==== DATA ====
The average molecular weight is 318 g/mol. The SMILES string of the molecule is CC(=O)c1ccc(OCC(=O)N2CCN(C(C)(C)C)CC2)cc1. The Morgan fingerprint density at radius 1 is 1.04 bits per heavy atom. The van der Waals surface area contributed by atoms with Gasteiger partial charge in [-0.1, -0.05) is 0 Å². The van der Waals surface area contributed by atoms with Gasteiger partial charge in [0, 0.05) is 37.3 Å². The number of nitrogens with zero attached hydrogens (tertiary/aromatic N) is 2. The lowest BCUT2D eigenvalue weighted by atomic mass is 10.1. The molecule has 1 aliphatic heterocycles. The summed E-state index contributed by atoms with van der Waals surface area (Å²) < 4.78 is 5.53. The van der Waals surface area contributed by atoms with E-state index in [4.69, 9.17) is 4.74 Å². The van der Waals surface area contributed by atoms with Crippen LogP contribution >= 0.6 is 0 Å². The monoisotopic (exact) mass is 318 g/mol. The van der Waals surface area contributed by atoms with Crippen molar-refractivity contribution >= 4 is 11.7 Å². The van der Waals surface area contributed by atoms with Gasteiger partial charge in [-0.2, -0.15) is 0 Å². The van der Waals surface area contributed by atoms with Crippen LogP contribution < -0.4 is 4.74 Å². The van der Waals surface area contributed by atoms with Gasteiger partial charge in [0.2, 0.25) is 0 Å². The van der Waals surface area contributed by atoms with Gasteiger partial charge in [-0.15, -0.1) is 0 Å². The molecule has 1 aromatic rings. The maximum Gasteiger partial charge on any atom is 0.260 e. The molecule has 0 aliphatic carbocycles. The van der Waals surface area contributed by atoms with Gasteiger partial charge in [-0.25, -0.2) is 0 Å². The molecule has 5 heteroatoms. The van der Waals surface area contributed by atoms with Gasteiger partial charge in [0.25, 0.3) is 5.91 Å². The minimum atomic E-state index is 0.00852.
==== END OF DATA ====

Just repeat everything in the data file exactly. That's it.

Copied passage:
The average molecular weight is 318 g/mol. The SMILES string of the molecule is CC(=O)c1ccc(OCC(=O)N2CCN(C(C)(C)C)CC2)cc1. The Morgan fingerprint density at radius 1 is 1.04 bits per heavy atom. The van der Waals surface area contributed by atoms with Gasteiger partial charge in [-0.1, -0.05) is 0 Å². The van der Waals surface area contributed by atoms with Gasteiger partial charge in [0, 0.05) is 37.3 Å². The number of nitrogens with zero attached hydrogens (tertiary/aromatic N) is 2. The lowest BCUT2D eigenvalue weighted by atomic mass is 10.1. The molecule has 1 aliphatic heterocycles. The summed E-state index contributed by atoms with van der Waals surface area (Å²) < 4.78 is 5.53. The van der Waals surface area contributed by atoms with E-state index in [4.69, 9.17) is 4.74 Å². The van der Waals surface area contributed by atoms with Crippen LogP contribution >= 0.6 is 0 Å². The monoisotopic (exact) mass is 318 g/mol. The van der Waals surface area contributed by atoms with Crippen molar-refractivity contribution >= 4 is 11.7 Å². The van der Waals surface area contributed by atoms with Gasteiger partial charge in [-0.2, -0.15) is 0 Å². The van der Waals surface area contributed by atoms with Crippen LogP contribution < -0.4 is 4.74 Å². The van der Waals surface area contributed by atoms with Gasteiger partial charge in [0.2, 0.25) is 0 Å². The van der Waals surface area contributed by atoms with Gasteiger partial charge in [-0.15, -0.1) is 0 Å². The molecule has 1 aromatic rings. The maximum Gasteiger partial charge on any atom is 0.260 e. The molecule has 0 aliphatic carbocycles. The van der Waals surface area contributed by atoms with Gasteiger partial charge in [-0.25, -0.2) is 0 Å². The molecule has 5 heteroatoms. The van der Waals surface area contributed by atoms with Gasteiger partial charge in [0.25, 0.3) is 5.91 Å². The minimum atomic E-state index is 0.00852.